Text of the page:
Napoleon’s English adventure

In a long and spectacular military and political career, Napoleon dominated most of Europe. Of all his enemies, only one remained permanently out of his grip – Britain. Napoleon couldn’t conquer England and was ultimately vanquished by a coalition of allies led by the British. This didn’t stop the defeated Emperor finally seeing the country that had beaten him with his own eyes. For two weeks in 1815, Napoleon came to England.

His Imperial and Royal Majesty Napoleon I, the Emperor of the French, King of Italy Protector of the Confederation of the Rhine, Mediator of the Helvetic Confederation did not lack for titles. This collection of styles was not the meaningly braggadocio of an upstart – if anything they underplayed his power and influence at the height of his reign. From Madrid to Moscow, Narvik to Naples, Napoleon and his allies held sway over most of Europe.

Napoleon crosses the St. Bernard by Jacques-Louis David (1800) [Public domain], via Wikimedia Commons

Most of the territories that fell outside his control or influence were inconsequential – he could do without the trouble of the Balkans and the crumbling Ottoman Empire and didn’t need control of Sweden to bolster his dominance in the Baltic. The only real thorn in his side was Britain and her empire. Napoleon had concrete plan to pluck this thorn and maybe add another title to his august collection.

Up to 200,000 men had been gathered in the Pas de Calais as the Armée des côtes de l’Océan. They would be carried the short distance over the Channel in a national fleet gathered as the Flottille de Boulogne. The English Channel was the great defensive moat that held back French advance. Napoleon had claimed: “Let us be masters of the Channel for six hours and we are masters of the world.”

This was, however, easier said than done and British sea power proved unbending against the combined might of France and Spain. After the Battles of Cape Finisterre and Tragalgar, French seapower was smashed and the invasion called off. A quote attributed to Admiral John Jervis was telling and ultimately proven correct:  “I do not say they [the French] cannot come – I only say they cannot come by sea”.

Admiral John Jervis (1735-1823), 1st Earl of St Vincent By Domenico Pellegrini (1759-1840) (National Maritime Museum website) [Public domain or Public domain], via Wikimedia Commons

Thus ended Napoleon’s plans for conquest of England. But this did not stop the emperor from seeing the cursed land of shopkeepers in person. On his way to permanent exile in Saint Helena, the most remote outpost in the British Empire, Napoleon was brought to the ports of Brixham and Plymouth on board HMS Bellerophon.

Napoleon surrendered to the captain of the Bellerophon, Captain Frederick Lewis Maitland, and requested political asylsum. He had originally wanted free passage to the United States or Latin America, but this had been denied. Thus Napoleon found himself a prisoner of the English, and the English found themselves in the uncertain position of how to handle so formidable a foe.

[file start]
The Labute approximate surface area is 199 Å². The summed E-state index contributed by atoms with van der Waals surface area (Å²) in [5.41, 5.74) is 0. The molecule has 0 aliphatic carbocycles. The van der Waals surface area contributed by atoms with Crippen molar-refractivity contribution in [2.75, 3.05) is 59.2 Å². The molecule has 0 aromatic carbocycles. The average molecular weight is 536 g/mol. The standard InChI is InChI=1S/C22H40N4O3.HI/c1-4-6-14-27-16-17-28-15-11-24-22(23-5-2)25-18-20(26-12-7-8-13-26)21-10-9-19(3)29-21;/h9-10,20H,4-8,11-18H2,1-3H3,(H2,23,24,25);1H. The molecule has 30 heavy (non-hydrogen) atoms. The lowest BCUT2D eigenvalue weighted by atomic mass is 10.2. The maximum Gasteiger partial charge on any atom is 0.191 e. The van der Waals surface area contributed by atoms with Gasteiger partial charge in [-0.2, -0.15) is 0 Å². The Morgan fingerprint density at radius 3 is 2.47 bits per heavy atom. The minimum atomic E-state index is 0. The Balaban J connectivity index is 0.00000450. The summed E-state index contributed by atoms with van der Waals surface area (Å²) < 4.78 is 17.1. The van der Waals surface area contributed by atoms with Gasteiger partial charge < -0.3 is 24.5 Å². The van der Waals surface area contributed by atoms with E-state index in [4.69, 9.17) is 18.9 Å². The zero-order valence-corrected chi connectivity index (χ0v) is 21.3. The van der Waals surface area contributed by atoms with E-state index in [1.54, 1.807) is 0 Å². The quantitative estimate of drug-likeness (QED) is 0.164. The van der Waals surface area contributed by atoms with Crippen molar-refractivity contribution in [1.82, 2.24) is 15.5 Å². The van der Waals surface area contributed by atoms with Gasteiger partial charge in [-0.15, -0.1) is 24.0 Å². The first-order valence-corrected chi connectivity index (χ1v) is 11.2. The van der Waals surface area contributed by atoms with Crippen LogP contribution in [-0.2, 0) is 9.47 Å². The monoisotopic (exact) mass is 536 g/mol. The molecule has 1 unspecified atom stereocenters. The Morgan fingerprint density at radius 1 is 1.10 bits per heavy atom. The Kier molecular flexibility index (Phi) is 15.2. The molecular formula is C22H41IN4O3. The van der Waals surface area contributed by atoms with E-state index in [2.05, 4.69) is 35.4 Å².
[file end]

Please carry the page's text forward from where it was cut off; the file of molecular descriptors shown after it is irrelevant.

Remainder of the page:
Napoleon on the deck of HMS Bellerophon Charles Lock Eastlake [Public domain], via Wikimedia Commons

Captain Maitland kept a diary and noted that on 23 July 1815, English land came into view. The high peaks of Dartmoor were visible on the horizon, and Napoleon was informed that the coast of England was now in view. According to these memoirs, Napoleon: “put his great coat on over his dressing gown and came on deck, spending a considerable time looking at this ‘enemy land’”.

The Bellerophon first sailed to Brixham, on the south coast of Devon. The Admiralty had given strict instructions that no one should be allowed onto the ship without proper credentials. Napoleon had slipped away once before, and no chances would be taken this time. News still reached the shore, and boats soon swarmed the Royal Navy frigate with sightseers hoping to catch a glimpse of the emperor. Some were rewarded with a glance, as Napoleon walked the decks watching the commotion on the sea below.

HMS Bellerophon and Napoleon John James Chalon [Public domain or Public domain], via Wikimedia Commons

The Bellerophon was then ordered to Plymouth and spent most of its time in Plymouth Sound. Once again, it became popular to see the ship that held the great enemy and the titan that had bestrode Europe for years. Once again, Napoleon obliged the visitors, usually taking the deck at around 6pm to take a walk and be viewed by the sightseers surrounding the ship.

The scene became famous beyond the port city, as it was depicted in paintings by Charles Lock Eastlake and JMW Turner and engravings which were featured in the popular press. The national press covered the arrival of Napoleon in great detail, fuelling visits to Plymouth and also feeding Napoleon’s worries that his ultimate destination would be a remote outcrop rather than the quiet corner of England he had hoped for.